College Builds Entrepreneur Expertise, According to NYU Research
Posted By Eliana Osborn on March 31, 2016 at 2:05 pm
Some of the most famous entrepreneurs in American history are those who never finished college. There’s a certain cache to the idea that good ideas and certain innate qualities of innovation are all you need to start a successful business. New research out from New York University finds that college does bring something to the table for future entrepreneurs.
Matthew J. Mayhew, associate professor of higher education at NYU’s Steinhardt School of Culture, Education, and Human Development, along with colleagues, looked at several countries to see if college education codifies creative thought and stifles innovative impulses. The researchers wanted to see if these are skills that can be taught or something you have or don’t.
Three types of schools were examined: an American MBA program, US four-year undergraduate setting, and a five-year German business and technology-focused program. Students were measured in terms of personality, like how extroverted they are and how open to new experience. Researchers also surveyed about college experiences: how challenging it was, their faculty relationships, and problem solving strategies. Finally, the crucial question was about student “intentions to innovate in an entrepreneurial capacity.”
American and German students were both positively influenced towards plans for entrepreneurship by their educational experiences. Male students were most likely to lean in this direction, particularly those identifying as politically conservative or Asian. This is in line with previous findings on innovation. Students with a family history of entrepreneurship were also more inclined.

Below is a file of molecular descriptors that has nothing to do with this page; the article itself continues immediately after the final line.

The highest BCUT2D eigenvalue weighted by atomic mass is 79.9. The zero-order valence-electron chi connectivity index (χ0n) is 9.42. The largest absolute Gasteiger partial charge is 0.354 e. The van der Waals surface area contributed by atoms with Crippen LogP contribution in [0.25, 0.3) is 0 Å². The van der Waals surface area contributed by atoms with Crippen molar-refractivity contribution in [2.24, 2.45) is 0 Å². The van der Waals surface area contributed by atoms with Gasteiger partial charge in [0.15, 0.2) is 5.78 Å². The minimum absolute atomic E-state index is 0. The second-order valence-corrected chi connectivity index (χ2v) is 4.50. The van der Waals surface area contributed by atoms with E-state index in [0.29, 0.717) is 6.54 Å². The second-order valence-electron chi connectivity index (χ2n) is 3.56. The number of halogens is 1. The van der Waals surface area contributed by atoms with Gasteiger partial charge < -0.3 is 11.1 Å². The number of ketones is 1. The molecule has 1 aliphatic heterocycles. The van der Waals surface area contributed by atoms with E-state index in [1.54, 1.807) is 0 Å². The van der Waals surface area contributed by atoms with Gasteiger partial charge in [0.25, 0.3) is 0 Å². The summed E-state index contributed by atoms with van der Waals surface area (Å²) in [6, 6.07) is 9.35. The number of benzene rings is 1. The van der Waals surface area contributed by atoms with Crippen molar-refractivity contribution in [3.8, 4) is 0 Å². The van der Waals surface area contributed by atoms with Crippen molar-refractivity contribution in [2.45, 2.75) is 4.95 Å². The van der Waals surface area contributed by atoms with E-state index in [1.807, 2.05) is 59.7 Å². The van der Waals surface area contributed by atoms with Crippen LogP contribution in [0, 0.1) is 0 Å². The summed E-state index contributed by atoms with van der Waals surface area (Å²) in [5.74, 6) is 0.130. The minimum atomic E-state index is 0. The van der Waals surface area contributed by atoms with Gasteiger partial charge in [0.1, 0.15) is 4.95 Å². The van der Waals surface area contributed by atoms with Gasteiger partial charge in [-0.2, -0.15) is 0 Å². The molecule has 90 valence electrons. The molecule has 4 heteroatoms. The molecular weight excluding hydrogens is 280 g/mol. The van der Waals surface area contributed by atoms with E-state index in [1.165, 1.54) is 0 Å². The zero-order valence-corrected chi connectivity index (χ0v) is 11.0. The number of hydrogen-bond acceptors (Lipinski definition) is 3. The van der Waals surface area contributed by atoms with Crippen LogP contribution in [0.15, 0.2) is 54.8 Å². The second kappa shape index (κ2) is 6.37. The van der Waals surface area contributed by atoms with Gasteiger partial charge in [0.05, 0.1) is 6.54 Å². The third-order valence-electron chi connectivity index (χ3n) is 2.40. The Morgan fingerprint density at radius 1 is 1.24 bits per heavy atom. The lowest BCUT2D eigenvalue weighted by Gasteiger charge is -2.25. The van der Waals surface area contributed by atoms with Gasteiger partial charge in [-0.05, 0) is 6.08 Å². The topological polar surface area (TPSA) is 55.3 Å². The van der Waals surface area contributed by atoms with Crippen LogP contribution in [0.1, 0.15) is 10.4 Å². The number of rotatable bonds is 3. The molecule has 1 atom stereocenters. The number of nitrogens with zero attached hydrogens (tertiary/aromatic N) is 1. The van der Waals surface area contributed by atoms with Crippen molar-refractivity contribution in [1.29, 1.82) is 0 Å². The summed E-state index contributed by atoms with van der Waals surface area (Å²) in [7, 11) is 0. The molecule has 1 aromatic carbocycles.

Certain personality traits are linked to being more innovation oriented. German students who are extroverted, conscientious, and open to new experiences are statistically more likely to plan entrepreneurial innovation. For American undergraduates, the related traits are extraversion and conscientiousness, while for MBA candidates it is simply being open to new experiences.
Mayhew explained by email the significance of the research findings to higher education policy makers. “Students demonstrate greater innovative entrepreneurial intentions when provided with assessments that encourage creative thinking, problem solving, and defending arguments.” Having students create case studies, for example, is useful to make “students become adept not only at problem solving, but problem finding.”
Students who self-select into business majors seem to already be inclined towards entrepreneurial innovation, but there may be others who haven’t considered such a future. Mayhew says, “Outside the classroom, we found that students who had positive and enriching experiences with faculty and peers also demonstrated notably higher innovation intentions. We believe this speaks to a form of “networking” that perhaps goes beyond mere socialization to include exchanges of ideas out of class and faculty and peer support in converting newly generated ideas into action.” Building relationships with faculty and other mentors is applicable to all fields of study.
One unexpected finding by researchers had to do with GPA. Mayhew explains, “grade point average was negatively associated with innovation intentions, especially among the undergraduate samples of students we have studied — of course, this relationship is not causal, but nonetheless makes us question the value and utility of grade point averages as the penultimate measure of learning, especially as it relates to innovation.”
This research will be published in the May/June issue of The Journal of Higher Education. The good news is that students aren’t innovative or not, intrinsically. There are things that can be taught and ways to do it that can cultivate a perspective of entrepreneurialism.
Image//Flickr Creative Commons by Barry Solow